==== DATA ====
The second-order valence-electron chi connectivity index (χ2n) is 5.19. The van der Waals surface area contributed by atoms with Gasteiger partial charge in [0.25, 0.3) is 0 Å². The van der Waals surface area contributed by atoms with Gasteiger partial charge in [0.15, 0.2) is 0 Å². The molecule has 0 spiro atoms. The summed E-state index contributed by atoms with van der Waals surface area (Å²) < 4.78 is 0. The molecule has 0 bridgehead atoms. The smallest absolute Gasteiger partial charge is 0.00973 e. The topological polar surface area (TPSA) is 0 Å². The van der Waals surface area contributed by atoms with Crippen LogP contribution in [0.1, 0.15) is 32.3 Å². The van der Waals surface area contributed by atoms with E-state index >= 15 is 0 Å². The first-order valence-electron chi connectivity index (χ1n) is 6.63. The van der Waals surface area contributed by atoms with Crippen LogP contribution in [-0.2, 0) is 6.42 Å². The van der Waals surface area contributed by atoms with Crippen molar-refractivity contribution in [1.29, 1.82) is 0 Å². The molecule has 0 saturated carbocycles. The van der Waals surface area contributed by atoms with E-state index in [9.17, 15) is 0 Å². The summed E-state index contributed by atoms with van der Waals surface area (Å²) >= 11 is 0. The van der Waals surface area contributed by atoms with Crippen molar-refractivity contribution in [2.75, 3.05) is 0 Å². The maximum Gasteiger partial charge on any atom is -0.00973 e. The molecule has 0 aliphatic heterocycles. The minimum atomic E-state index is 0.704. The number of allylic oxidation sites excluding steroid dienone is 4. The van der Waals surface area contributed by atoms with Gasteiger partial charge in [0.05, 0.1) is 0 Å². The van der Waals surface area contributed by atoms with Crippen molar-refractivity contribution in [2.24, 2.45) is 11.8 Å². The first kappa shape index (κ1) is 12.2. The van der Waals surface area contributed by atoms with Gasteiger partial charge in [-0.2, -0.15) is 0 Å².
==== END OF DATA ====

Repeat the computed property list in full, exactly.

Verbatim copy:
The second-order valence-electron chi connectivity index (χ2n) is 5.19. The van der Waals surface area contributed by atoms with Gasteiger partial charge in [0.25, 0.3) is 0 Å². The van der Waals surface area contributed by atoms with Gasteiger partial charge in [0.15, 0.2) is 0 Å². The molecule has 0 spiro atoms. The summed E-state index contributed by atoms with van der Waals surface area (Å²) < 4.78 is 0. The molecule has 0 bridgehead atoms. The smallest absolute Gasteiger partial charge is 0.00973 e. The topological polar surface area (TPSA) is 0 Å². The van der Waals surface area contributed by atoms with Crippen LogP contribution in [0.1, 0.15) is 32.3 Å². The van der Waals surface area contributed by atoms with E-state index >= 15 is 0 Å². The first-order valence-electron chi connectivity index (χ1n) is 6.63. The van der Waals surface area contributed by atoms with Crippen LogP contribution in [-0.2, 0) is 6.42 Å². The van der Waals surface area contributed by atoms with Crippen molar-refractivity contribution in [1.29, 1.82) is 0 Å². The molecule has 0 saturated carbocycles. The van der Waals surface area contributed by atoms with E-state index in [9.17, 15) is 0 Å². The summed E-state index contributed by atoms with van der Waals surface area (Å²) >= 11 is 0. The van der Waals surface area contributed by atoms with Crippen molar-refractivity contribution in [2.75, 3.05) is 0 Å². The maximum Gasteiger partial charge on any atom is -0.00973 e. The molecule has 0 aliphatic heterocycles. The minimum atomic E-state index is 0.704. The number of allylic oxidation sites excluding steroid dienone is 4. The van der Waals surface area contributed by atoms with Gasteiger partial charge in [0.05, 0.1) is 0 Å². The van der Waals surface area contributed by atoms with Crippen molar-refractivity contribution in [2.24, 2.45) is 11.8 Å². The first kappa shape index (κ1) is 12.2. The van der Waals surface area contributed by atoms with Gasteiger partial charge in [-0.2, -0.15) is 0 Å².